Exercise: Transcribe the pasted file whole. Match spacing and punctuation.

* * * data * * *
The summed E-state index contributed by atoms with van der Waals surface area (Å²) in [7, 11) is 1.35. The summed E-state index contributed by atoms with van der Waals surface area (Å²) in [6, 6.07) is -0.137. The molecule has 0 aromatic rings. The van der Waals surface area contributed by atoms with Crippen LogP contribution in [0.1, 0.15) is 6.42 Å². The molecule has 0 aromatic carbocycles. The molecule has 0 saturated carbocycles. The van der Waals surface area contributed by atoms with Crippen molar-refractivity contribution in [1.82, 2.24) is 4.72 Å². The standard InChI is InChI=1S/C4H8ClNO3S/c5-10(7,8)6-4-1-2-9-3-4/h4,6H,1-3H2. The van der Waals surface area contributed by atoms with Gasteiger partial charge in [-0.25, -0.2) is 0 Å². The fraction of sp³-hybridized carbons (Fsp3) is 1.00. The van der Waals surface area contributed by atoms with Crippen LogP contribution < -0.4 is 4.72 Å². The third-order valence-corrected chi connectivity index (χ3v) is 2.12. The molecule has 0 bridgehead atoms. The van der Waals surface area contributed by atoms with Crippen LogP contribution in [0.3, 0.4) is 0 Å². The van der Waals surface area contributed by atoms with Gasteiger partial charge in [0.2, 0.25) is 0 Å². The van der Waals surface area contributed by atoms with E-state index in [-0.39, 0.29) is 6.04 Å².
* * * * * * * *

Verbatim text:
The summed E-state index contributed by atoms with van der Waals surface area (Å²) in [7, 11) is 1.35. The summed E-state index contributed by atoms with van der Waals surface area (Å²) in [6, 6.07) is -0.137. The molecule has 0 aromatic rings. The van der Waals surface area contributed by atoms with Crippen LogP contribution in [0.1, 0.15) is 6.42 Å². The molecule has 0 aromatic carbocycles. The molecule has 0 saturated carbocycles. The van der Waals surface area contributed by atoms with Crippen molar-refractivity contribution in [1.82, 2.24) is 4.72 Å². The standard InChI is InChI=1S/C4H8ClNO3S/c5-10(7,8)6-4-1-2-9-3-4/h4,6H,1-3H2. The van der Waals surface area contributed by atoms with Gasteiger partial charge in [-0.25, -0.2) is 0 Å². The fraction of sp³-hybridized carbons (Fsp3) is 1.00. The van der Waals surface area contributed by atoms with Crippen LogP contribution < -0.4 is 4.72 Å². The third-order valence-corrected chi connectivity index (χ3v) is 2.12. The molecule has 0 bridgehead atoms. The van der Waals surface area contributed by atoms with Crippen LogP contribution in [0.3, 0.4) is 0 Å². The van der Waals surface area contributed by atoms with Gasteiger partial charge in [0.2, 0.25) is 0 Å². The van der Waals surface area contributed by atoms with E-state index in [-0.39, 0.29) is 6.04 Å².